This document is currently not available here.

COinS
 
Mar 8th, 9:15 AM Mar 8th, 9:30 AM

Physical Activity as a Potential Moderator of Work-School Conflict on Incivility, Caffeine Intake and Sleep Quality

Milo Bail Student Center Council Room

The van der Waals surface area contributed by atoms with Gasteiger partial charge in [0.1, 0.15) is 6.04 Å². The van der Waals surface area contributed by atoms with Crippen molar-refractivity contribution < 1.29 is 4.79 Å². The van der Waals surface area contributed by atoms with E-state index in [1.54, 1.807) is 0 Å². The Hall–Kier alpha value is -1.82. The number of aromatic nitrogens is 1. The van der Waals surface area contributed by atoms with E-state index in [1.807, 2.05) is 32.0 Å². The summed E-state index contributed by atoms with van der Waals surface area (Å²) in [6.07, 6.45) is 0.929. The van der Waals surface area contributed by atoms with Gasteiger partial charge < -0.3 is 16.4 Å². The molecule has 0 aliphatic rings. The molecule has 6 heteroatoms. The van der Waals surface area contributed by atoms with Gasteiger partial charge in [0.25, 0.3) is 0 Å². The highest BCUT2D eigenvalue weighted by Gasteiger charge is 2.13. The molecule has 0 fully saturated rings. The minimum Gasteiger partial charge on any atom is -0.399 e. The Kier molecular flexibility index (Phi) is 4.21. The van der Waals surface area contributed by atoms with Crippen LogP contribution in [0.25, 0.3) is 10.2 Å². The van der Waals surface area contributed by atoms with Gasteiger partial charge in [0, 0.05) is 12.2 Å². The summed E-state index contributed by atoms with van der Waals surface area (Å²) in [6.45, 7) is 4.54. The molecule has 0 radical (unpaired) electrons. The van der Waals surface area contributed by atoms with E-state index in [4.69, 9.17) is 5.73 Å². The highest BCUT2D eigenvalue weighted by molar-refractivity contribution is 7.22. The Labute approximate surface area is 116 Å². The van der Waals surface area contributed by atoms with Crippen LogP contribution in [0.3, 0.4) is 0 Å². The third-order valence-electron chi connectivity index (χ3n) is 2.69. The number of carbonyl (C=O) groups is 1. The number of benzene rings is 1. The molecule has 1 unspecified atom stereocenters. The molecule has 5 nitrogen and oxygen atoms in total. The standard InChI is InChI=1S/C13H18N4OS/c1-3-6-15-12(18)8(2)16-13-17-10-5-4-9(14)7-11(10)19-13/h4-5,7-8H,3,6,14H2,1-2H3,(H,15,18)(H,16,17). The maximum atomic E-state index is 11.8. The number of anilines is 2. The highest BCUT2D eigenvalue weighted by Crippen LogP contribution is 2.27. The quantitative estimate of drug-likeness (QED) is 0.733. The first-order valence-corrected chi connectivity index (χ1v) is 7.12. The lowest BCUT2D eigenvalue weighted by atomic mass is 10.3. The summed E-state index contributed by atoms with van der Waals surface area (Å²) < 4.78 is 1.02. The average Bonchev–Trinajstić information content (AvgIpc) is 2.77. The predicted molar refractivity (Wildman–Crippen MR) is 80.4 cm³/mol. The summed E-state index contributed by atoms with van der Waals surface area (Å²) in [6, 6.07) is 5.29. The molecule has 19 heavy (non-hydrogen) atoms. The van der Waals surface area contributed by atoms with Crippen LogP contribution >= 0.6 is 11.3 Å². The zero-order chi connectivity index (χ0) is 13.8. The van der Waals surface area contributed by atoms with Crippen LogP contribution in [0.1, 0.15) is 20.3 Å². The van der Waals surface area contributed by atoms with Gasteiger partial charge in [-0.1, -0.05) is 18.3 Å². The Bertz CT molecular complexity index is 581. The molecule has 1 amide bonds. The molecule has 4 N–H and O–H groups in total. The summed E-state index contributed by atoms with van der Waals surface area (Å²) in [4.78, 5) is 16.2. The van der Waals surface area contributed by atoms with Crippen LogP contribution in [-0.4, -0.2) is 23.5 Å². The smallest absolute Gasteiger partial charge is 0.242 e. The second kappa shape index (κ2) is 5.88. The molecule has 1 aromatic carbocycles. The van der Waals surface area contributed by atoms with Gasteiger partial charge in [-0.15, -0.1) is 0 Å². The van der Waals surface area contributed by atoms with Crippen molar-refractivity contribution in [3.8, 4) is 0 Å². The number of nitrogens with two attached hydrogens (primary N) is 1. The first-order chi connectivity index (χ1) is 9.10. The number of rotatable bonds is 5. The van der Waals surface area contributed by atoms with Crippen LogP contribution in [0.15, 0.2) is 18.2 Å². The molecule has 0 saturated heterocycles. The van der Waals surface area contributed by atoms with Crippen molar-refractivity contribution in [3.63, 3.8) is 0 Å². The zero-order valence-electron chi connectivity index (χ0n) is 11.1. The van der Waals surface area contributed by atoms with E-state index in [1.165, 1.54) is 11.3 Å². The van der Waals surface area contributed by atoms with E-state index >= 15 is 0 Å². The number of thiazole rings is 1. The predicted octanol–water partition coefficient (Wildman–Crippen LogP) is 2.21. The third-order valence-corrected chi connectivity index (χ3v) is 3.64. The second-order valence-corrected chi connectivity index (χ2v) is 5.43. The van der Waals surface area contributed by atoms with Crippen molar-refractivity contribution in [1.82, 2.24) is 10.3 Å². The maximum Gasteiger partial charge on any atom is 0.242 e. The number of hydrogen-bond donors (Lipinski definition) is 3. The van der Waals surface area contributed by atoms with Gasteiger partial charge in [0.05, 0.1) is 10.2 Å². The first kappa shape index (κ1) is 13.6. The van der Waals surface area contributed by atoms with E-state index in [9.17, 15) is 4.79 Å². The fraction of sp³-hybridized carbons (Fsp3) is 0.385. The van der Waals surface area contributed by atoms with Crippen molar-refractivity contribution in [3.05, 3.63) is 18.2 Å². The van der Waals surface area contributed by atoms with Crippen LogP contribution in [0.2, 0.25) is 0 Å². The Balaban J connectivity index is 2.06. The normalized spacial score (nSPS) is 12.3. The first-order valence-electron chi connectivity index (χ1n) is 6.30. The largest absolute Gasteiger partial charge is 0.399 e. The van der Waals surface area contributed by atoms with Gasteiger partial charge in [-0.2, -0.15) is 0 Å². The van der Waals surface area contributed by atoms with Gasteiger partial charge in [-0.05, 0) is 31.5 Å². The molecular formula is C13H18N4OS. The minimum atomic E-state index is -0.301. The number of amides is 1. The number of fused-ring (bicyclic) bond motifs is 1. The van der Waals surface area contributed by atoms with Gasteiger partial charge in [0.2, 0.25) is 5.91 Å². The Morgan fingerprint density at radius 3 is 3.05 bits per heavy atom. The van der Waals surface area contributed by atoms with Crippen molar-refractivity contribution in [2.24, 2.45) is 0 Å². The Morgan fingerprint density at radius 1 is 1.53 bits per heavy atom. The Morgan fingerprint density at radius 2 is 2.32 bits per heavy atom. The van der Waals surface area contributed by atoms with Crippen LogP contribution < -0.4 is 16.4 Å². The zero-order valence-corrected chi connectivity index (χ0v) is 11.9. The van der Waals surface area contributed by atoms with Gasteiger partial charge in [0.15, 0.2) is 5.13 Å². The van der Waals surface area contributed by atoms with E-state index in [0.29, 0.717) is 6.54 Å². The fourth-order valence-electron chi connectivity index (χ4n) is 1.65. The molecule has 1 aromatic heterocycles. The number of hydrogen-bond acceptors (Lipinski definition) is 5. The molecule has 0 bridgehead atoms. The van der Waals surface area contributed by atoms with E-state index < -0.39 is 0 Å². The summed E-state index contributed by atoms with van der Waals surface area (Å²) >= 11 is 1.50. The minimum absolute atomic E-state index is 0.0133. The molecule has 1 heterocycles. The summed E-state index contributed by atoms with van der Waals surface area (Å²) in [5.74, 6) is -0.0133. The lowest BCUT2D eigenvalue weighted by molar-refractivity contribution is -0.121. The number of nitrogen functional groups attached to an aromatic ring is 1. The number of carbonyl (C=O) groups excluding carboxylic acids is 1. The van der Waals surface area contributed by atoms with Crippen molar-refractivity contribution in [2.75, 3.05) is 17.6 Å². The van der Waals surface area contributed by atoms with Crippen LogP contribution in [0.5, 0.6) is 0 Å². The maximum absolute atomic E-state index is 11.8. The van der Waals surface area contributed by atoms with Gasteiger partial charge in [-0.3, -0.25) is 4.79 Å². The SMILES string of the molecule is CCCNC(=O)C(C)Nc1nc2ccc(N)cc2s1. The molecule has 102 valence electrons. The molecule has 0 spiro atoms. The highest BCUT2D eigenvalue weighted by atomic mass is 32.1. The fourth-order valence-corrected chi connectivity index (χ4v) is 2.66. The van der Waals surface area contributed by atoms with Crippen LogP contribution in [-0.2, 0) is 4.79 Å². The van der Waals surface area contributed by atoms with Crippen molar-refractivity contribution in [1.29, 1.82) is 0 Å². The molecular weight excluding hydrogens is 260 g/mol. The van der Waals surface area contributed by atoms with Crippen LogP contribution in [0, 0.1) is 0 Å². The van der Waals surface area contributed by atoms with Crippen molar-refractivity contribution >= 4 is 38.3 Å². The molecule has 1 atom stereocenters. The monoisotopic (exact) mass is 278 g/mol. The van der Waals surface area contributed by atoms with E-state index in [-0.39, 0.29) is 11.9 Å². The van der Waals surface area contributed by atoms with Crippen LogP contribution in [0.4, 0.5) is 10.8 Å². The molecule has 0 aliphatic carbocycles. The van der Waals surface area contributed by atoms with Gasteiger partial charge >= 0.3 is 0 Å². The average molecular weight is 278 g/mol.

The costs associated with receiving a college education are a tenable burden to many. Since the mid- 1990s these costs have risen at a rate well above inflation. As a consequence many college students are turning to paid work to offset these expenses. When students are forced to balance the demands of work and school, work-school conflict often occurs with subsequent negative outcomes. Markel and Frone (1998) defined work-school conflict (WSC) as “the degree to which work interferes with school demands” (p. 278). Students who face this conflict experience elevated stress levels (Roberts, Scherer, Boyer, 2011), which, in turn, have been shown to decrease sleep quality. Other negative consequences of WSC include increased probability of incivility, aggression, and even violence (Cortina, Magley, Williams, Langhout, 2001; Taylor & Kluemper, 2012). Physical activity has a buffering effect on stress and plays an important role in reducing dysfunctional behaviors (Poole, Steptoe, Wawryzyniac, Bostock, Mitchell, Hamer, 2011). Unfortunately, another negative consequence of high WSC is reduced time for physical activity which may increase burnout and detrimentally affect student health. Beyond these negative outcomes WSC has been shown to impair student school performance (McNall & Michel, 2010). It is predicted that those students experiencing high WSC will particularly benefit from physical activity and report lower levels of incivility, less caffeine intake and better sleep quality compared to those with high WSC who engage in lower levels of physical activity. In contrast, it is expected that there will be little difference in incivility, caffeine intake and sleep quality among the students experiencing lower levels of WSC, regardless of level of physical activity. In the proposed study, 120 working college students will respond to an online questionnaire. Multiple regression analysis will be used to examine the relationship between WSC and three outcome variables: incivility, caffeine intake, and sleep quality and to determine whether physical activity moderates the effect of WSC on the outcome variables. Work-school conflict will be measured using six items from the work-school conflict scale developed by Markel and Frone (1998). Physical activity will be measured using seven items from the International Physical Activity Scale (IPAS; Craig, et al., 2003). Ten items from the Pittsburg Sleep Quality Index (PSQI; Buysse, Reynolds, Monkl, Berman, & Kepfer, 1989). Incivility will be assessed using seven items from the Workplace Incivility Scale developed by Cortina, Magley, Williams, & Langhout, 2001). Finally, caffeine intake will be measured using the Caffeine Consumption Questionnaire (CCQ; Shohet & Landrum, 2001), a 10-item measure of caffeine intake.